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Say Cheese. Using Photography as a PR Tool.


The latsest news and thoughts from the Ginger PR team.


Say Cheese. Using Photography as a PR Tool.

Elaine Fleming

You want to raise your profile. You want your business mentioned in the media. You might have the story of the century to help do that but without a strong image, you are seriously reducing your chances of getting that story picked up.

I'm lucky enough to have secured a number of front pages in my career and each time, it's been the picture that has taken centre stage.

If you are going to contact the media with a story of any kind, make sure you have a fun, lively picture that will grab the attention of the picture desks and online editors.

If you're posting something up on Facebook, include an image. It's simple, posts with images stand out better compared to simple status updates. Try scrolling through your news feed and see what you are drawn to.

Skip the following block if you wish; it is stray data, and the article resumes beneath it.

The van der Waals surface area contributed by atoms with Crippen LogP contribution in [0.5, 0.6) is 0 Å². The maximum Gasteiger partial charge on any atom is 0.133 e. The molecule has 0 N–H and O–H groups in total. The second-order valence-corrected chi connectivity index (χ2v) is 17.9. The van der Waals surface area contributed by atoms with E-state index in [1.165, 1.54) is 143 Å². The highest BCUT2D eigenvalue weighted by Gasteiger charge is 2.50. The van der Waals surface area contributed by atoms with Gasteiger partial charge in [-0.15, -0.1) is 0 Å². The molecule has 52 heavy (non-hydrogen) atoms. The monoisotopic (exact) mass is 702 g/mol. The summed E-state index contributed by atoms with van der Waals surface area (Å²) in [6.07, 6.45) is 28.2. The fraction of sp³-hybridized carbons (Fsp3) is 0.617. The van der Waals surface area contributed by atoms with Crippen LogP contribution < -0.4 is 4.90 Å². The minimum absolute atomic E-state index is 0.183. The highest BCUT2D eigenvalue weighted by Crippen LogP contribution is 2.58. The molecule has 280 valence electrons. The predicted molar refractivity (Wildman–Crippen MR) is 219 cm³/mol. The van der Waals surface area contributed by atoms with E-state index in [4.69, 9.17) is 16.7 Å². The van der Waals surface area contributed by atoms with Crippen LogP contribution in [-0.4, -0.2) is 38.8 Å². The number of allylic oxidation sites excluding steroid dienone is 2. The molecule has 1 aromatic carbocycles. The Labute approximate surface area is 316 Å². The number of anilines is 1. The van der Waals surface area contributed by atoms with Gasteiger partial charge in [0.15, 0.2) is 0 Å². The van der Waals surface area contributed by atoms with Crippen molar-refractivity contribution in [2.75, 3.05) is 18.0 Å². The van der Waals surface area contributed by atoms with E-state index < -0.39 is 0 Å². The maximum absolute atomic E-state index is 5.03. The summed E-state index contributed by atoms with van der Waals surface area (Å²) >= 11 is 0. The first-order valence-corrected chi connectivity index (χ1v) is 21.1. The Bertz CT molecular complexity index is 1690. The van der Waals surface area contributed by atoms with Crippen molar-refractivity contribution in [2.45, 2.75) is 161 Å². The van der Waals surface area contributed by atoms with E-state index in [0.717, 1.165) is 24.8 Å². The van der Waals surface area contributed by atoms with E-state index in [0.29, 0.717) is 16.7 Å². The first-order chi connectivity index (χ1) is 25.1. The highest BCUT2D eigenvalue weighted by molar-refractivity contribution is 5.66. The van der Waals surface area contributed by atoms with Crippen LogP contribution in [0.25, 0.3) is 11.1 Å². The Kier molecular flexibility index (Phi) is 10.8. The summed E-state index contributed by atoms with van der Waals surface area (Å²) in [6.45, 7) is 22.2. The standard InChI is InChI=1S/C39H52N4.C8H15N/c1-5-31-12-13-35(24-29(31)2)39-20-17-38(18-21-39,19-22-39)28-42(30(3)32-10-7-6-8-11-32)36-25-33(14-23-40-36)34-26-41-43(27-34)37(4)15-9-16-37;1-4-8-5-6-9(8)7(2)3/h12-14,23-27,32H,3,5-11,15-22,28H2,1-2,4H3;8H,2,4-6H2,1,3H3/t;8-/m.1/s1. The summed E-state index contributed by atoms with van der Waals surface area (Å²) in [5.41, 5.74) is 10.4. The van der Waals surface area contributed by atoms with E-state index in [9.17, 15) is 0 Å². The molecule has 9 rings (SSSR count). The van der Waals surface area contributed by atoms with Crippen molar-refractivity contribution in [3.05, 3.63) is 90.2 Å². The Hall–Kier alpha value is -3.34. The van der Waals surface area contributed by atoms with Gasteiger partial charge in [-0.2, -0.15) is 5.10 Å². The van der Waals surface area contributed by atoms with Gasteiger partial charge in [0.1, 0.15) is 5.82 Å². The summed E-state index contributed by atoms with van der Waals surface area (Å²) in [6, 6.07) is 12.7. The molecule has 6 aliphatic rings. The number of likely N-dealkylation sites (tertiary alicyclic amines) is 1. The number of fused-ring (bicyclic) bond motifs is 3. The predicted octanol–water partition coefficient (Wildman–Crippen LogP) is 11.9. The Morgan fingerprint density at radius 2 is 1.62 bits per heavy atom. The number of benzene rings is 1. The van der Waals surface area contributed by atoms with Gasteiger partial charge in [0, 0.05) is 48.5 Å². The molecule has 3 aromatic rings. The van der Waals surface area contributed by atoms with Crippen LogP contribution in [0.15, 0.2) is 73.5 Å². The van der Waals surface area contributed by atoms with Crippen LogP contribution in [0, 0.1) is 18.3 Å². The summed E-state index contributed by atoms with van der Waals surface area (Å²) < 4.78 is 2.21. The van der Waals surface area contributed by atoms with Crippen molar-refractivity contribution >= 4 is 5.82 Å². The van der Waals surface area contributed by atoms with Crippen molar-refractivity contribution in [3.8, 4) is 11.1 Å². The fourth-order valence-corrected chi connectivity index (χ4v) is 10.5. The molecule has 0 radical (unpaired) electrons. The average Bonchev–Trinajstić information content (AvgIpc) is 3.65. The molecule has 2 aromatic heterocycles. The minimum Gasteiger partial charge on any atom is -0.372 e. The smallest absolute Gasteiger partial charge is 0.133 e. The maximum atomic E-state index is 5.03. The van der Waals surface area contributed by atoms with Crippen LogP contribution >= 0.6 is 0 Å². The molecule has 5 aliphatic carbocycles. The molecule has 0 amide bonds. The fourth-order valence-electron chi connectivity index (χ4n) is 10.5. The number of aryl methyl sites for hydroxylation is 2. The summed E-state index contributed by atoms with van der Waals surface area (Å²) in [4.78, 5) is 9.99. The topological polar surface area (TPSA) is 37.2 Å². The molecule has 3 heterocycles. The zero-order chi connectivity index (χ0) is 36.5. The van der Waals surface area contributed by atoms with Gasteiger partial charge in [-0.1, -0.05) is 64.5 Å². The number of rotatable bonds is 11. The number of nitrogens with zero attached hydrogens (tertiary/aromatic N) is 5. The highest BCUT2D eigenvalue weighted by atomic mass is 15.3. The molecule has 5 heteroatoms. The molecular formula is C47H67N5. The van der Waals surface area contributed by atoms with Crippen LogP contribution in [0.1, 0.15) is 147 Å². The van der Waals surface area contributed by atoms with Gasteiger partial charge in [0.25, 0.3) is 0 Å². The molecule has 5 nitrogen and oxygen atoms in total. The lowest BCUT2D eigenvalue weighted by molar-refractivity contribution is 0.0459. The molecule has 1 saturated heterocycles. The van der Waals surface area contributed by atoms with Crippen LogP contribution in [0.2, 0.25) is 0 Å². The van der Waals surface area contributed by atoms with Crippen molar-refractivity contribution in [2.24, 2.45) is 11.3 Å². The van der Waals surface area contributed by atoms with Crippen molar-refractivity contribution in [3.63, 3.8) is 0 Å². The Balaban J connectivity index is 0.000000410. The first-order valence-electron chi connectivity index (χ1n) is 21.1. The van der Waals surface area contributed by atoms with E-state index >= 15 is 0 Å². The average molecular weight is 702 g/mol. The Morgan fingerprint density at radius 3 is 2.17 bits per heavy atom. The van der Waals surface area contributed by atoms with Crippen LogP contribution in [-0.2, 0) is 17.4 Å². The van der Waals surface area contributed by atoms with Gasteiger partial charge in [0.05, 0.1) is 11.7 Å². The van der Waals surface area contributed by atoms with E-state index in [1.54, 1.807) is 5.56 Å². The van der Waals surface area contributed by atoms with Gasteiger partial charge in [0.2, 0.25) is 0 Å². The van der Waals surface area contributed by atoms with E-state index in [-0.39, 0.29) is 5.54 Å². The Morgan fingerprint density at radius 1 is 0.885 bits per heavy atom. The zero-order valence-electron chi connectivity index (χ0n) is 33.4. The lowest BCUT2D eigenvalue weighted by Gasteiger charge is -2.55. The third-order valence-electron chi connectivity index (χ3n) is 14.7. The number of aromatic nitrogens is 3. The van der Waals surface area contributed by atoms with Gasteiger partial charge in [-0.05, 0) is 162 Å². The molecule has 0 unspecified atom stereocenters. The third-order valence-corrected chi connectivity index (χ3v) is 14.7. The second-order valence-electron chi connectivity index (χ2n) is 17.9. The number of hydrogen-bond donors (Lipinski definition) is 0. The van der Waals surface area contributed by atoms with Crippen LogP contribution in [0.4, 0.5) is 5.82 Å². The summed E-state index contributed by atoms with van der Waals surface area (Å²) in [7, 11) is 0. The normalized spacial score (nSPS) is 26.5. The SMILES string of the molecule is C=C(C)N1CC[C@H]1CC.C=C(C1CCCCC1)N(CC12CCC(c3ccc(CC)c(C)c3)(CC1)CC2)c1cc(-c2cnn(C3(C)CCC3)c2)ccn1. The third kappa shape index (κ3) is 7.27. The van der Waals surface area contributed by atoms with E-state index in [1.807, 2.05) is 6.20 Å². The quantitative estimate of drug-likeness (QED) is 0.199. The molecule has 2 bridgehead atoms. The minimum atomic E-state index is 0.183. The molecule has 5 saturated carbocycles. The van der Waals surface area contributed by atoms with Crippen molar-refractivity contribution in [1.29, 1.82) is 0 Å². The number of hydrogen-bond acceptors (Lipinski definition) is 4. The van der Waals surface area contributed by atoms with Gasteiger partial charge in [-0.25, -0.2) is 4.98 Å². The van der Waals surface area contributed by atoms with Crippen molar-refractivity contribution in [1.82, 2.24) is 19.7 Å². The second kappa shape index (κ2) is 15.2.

Here are my top tips for using photography as a PR tool.

  • Think about what picture will portray your story. If it's the launch of a new youth programme, can you have those involved staging up the activity?
  • Props. A fun, eye-catching prop can make the different between a boring static shot and something more dynamic
  • NEVER use a giant cheque
  • Avoid groups of people standing still, especially if they are wearing suits
  • If you can't afford a professional photographer, take your own picture but make sure it's high resolution, in focus and isn't too dark
  • Try to take shots outside rather than inside - and not with the sun behind your subjects
  • Don't be scared to get close up - and send a couple of different shots to the picture desks.
  • If you have a really great pic, simply send it in an email with a few sentences about what is going on to your target media - and include the names of the people in it.

If your picture isn't good enough to be used then it won't be used, but it's worth trying. I recently sent a selfie taken on a smart phone to The Dundee Courier and it was given almost a full page. The media is on the lookout for eye-catching content - so why not be the one that gives it to them?